U-37 Schumacher Racing says it's committed to the sport and will continue racingPosted: Updated:
SEATTLE, Wash - The message from the U-37 Schumacher Racing camp holds fast: "Come race with us!"
Following an exhaustive and futile protest put before their sanctioning organization, the American Boat Racing Association, hydroplane owners Billy and Jane Schumacher announced they are committed to the sport, alongside U-37 sponsor Beacon Plumbing, and will continue racing. They're also urging more structure and improved checks and balances in the way the races are run.
What appeared to be a free and clear Chevrolet Cup victory just weeks ago at Seafair turned out to be a controversial loss. Tens of thousands viewing Seafair witnessed the checkered flag go down as the U-37 Miss Beacon Plumbing hydroplane cruised to certain glory. Soon after, a chief referee's controversial "off plane" penalty tacked on one minute to the finish time, resulting in a fifth-place finish.
Buoyed by hundreds of supportive fan letters, commentary from experts, and an engineer-plotted speed chart, Mr. Schumacher was fueled in his pursuit change the sport for the better. One goal: Make sure calls such as the one that thwarted the U-37's victory are made fairly, consistently and only by qualified officials, he says.
Although in one interview Schumacher was prepared to say "bye-bye" to the sport, he has no intention of leaving. The recent event has compromised the integrity of the sport and it's got to change, he says.
"In order for the sport to survive, changes have to be made swiftly--it feels as if the sport of unlimited racing was just set back 10 years again; we're using this experience to make a difference for future races," Schumacher said. "In our case, a relatively inexperienced official made the initial call from the vantage point of a helicopter on the opposite end of the race course; not only did we wholeheartedly disagree with the validity of the call and the ability for that call to be made from that vantage point, we seriously question the authority and credentials of the person who initiated the call."
Schumacher explained there is an arbitrary process in the selection of the circuit officials each year.
Although some are highly qualified, others may have personal conflicts or lack experience for the class which they're judging. They are also unpaid to officiate. "Why not get qualified, paid officials with the credentials, direct experience and knowledge to fairly apply the ABRA rules?" he added.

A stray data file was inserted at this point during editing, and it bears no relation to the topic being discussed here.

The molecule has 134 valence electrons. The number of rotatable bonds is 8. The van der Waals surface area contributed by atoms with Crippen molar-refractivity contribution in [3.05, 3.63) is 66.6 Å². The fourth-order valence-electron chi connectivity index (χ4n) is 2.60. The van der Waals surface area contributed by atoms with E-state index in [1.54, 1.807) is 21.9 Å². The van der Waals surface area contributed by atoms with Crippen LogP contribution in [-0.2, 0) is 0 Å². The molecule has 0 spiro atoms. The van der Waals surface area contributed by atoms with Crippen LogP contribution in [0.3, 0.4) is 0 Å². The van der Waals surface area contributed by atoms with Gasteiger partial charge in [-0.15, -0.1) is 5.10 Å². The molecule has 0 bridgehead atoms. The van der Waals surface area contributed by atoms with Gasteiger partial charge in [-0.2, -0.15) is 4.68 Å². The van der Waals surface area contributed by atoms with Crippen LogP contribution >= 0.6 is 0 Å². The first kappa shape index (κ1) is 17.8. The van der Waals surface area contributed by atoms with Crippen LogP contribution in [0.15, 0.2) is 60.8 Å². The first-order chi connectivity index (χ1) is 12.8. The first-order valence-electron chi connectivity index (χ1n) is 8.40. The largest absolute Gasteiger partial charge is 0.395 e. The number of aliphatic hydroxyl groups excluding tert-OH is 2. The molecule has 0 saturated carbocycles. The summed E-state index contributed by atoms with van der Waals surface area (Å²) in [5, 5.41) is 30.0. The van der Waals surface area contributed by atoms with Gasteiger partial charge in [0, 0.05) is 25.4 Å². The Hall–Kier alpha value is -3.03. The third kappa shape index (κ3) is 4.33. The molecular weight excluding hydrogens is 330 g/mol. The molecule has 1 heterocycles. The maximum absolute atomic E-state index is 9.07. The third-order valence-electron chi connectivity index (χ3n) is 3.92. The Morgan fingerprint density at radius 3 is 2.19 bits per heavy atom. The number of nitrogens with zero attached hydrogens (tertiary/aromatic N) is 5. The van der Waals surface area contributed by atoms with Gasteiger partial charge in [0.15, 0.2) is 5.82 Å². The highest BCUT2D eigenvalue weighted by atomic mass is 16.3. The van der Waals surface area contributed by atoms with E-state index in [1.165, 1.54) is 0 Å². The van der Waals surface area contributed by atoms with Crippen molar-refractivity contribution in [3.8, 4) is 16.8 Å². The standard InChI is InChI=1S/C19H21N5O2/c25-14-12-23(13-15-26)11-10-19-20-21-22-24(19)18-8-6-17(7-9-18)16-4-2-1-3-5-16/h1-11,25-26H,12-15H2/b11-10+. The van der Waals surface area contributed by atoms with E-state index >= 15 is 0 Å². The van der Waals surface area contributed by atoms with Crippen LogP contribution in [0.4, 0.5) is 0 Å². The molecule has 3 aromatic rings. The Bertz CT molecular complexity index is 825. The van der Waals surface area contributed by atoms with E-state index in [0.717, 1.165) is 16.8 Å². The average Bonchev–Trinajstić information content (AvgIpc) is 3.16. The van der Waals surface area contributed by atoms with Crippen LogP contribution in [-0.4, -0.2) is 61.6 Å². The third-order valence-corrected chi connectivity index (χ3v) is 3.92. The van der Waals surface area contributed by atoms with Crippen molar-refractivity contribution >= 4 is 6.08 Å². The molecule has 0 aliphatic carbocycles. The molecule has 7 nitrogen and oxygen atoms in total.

Following the Seafair loss, Beacon Plumbing President William Cahill issued a statement entitled "We're freaking at Beacon," decrying the penalty call. Hundreds more rallied for their hometown favorite in letters, e-mails, blogs and news story comments.
Hydroplane boat builder and 59-year veteran of the sport Ron Jones called the referee's decision at Seafair "the worst I have experienced in all those years." Racing great Chip Hanauer served on the KIRO broadcasting team at Seafair wrote a detailed letter disagreeing with the "off plane" call.
Chuck Pepka, a design engineer at Renton Coil and Spring, dissected KIRO television race footage to plot a time and speed chart which illustrated the U-37 was on plane at the time of the call.
In the end, the ABRA gave overriding consideration to its rulebook, citing "this penalty is a judgment call by the referee and is final." Charging forward, the U-37 wraps up the season at the next stop: Bayfair in San Diego's Mission Bay, Sept. 19-21.
Billy Schumacher, a.k.a. "Billy the Kid," is a three-time unlimited hydroplane champion, two-time winner of the prestigious Gold Cup, and was cited in the Guinness Book of World Records. U-37 driver Jean Theoret, 45, of Quebec, thrilled fans in Seattle in 2005 (U-8) and 2006 (U-37) by winning consecutive Chevrolet Cups on Lake Washington. Learn more and come race with us at www.u-37.com/.
SOURCE: Schumacher Racing Team